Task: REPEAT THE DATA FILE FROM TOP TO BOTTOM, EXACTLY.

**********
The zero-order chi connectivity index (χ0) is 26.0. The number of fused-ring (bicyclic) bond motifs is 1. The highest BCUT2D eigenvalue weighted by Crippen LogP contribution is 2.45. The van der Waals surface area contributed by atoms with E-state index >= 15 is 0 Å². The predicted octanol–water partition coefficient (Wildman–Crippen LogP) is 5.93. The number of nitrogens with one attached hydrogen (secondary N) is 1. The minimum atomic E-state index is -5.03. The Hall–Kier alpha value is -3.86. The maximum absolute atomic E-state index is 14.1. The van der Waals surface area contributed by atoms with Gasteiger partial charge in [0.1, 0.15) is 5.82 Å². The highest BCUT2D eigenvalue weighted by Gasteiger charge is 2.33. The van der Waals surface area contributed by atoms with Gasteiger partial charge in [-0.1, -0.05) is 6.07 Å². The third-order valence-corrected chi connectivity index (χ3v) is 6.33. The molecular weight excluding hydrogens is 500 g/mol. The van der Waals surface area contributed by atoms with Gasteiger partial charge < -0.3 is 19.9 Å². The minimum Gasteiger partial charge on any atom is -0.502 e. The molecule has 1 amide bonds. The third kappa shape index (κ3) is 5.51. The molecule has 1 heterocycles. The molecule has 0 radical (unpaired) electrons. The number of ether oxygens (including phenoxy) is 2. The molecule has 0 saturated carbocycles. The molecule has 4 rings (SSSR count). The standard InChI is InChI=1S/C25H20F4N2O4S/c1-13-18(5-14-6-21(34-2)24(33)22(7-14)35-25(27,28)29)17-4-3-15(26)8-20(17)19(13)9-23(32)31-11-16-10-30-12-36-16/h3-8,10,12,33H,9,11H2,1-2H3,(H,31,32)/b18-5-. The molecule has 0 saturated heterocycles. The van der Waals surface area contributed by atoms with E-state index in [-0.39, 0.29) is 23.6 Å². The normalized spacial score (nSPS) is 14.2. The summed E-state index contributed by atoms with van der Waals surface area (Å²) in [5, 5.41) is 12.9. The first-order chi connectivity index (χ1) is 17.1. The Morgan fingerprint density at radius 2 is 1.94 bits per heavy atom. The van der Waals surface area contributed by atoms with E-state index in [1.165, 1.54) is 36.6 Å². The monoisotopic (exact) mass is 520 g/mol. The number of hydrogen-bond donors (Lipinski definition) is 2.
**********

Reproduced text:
The zero-order chi connectivity index (χ0) is 26.0. The number of fused-ring (bicyclic) bond motifs is 1. The highest BCUT2D eigenvalue weighted by Crippen LogP contribution is 2.45. The van der Waals surface area contributed by atoms with E-state index >= 15 is 0 Å². The predicted octanol–water partition coefficient (Wildman–Crippen LogP) is 5.93. The number of nitrogens with one attached hydrogen (secondary N) is 1. The minimum atomic E-state index is -5.03. The Hall–Kier alpha value is -3.86. The maximum absolute atomic E-state index is 14.1. The van der Waals surface area contributed by atoms with Gasteiger partial charge in [0.1, 0.15) is 5.82 Å². The highest BCUT2D eigenvalue weighted by Gasteiger charge is 2.33. The van der Waals surface area contributed by atoms with Gasteiger partial charge in [-0.1, -0.05) is 6.07 Å². The third-order valence-corrected chi connectivity index (χ3v) is 6.33. The molecular weight excluding hydrogens is 500 g/mol. The van der Waals surface area contributed by atoms with Gasteiger partial charge < -0.3 is 19.9 Å². The minimum Gasteiger partial charge on any atom is -0.502 e. The molecule has 1 amide bonds. The third kappa shape index (κ3) is 5.51. The molecule has 1 heterocycles. The molecule has 0 radical (unpaired) electrons. The number of ether oxygens (including phenoxy) is 2. The molecule has 0 saturated carbocycles. The molecule has 4 rings (SSSR count). The standard InChI is InChI=1S/C25H20F4N2O4S/c1-13-18(5-14-6-21(34-2)24(33)22(7-14)35-25(27,28)29)17-4-3-15(26)8-20(17)19(13)9-23(32)31-11-16-10-30-12-36-16/h3-8,10,12,33H,9,11H2,1-2H3,(H,31,32)/b18-5-. The molecule has 0 saturated heterocycles. The van der Waals surface area contributed by atoms with E-state index in [-0.39, 0.29) is 23.6 Å². The normalized spacial score (nSPS) is 14.2. The summed E-state index contributed by atoms with van der Waals surface area (Å²) in [5, 5.41) is 12.9. The first-order chi connectivity index (χ1) is 17.1. The Morgan fingerprint density at radius 2 is 1.94 bits per heavy atom. The van der Waals surface area contributed by atoms with E-state index in [1.165, 1.54) is 36.6 Å². The monoisotopic (exact) mass is 520 g/mol. The number of hydrogen-bond donors (Lipinski definition) is 2.